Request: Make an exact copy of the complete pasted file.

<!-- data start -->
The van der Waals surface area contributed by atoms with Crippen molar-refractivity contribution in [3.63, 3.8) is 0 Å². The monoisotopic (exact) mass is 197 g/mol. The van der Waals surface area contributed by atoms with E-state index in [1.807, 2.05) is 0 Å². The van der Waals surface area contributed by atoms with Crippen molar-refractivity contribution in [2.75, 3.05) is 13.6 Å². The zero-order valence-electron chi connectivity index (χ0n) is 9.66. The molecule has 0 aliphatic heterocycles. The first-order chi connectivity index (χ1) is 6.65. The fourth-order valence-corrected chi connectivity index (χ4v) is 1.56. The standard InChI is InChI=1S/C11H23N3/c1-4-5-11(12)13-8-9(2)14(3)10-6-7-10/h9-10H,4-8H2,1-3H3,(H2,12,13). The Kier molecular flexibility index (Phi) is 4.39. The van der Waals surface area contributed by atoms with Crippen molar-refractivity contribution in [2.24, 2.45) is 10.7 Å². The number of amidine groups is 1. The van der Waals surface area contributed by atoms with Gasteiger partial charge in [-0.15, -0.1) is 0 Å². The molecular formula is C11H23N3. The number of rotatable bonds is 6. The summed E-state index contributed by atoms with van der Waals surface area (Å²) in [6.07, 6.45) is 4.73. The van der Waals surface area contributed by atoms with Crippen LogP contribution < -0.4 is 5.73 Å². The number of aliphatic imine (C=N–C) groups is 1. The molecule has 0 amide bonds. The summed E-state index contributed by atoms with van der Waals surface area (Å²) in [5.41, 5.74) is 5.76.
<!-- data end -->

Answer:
The van der Waals surface area contributed by atoms with Crippen molar-refractivity contribution in [3.63, 3.8) is 0 Å². The monoisotopic (exact) mass is 197 g/mol. The van der Waals surface area contributed by atoms with E-state index in [1.807, 2.05) is 0 Å². The van der Waals surface area contributed by atoms with Crippen molar-refractivity contribution in [2.75, 3.05) is 13.6 Å². The zero-order valence-electron chi connectivity index (χ0n) is 9.66. The molecule has 0 aliphatic heterocycles. The first-order chi connectivity index (χ1) is 6.65. The fourth-order valence-corrected chi connectivity index (χ4v) is 1.56. The standard InChI is InChI=1S/C11H23N3/c1-4-5-11(12)13-8-9(2)14(3)10-6-7-10/h9-10H,4-8H2,1-3H3,(H2,12,13). The Kier molecular flexibility index (Phi) is 4.39. The van der Waals surface area contributed by atoms with Crippen molar-refractivity contribution in [2.24, 2.45) is 10.7 Å². The number of amidine groups is 1. The van der Waals surface area contributed by atoms with Gasteiger partial charge in [-0.15, -0.1) is 0 Å². The molecular formula is C11H23N3. The number of rotatable bonds is 6. The summed E-state index contributed by atoms with van der Waals surface area (Å²) in [6.07, 6.45) is 4.73. The van der Waals surface area contributed by atoms with Crippen LogP contribution < -0.4 is 5.73 Å². The number of aliphatic imine (C=N–C) groups is 1. The molecule has 0 amide bonds. The summed E-state index contributed by atoms with van der Waals surface area (Å²) in [5.41, 5.74) is 5.76.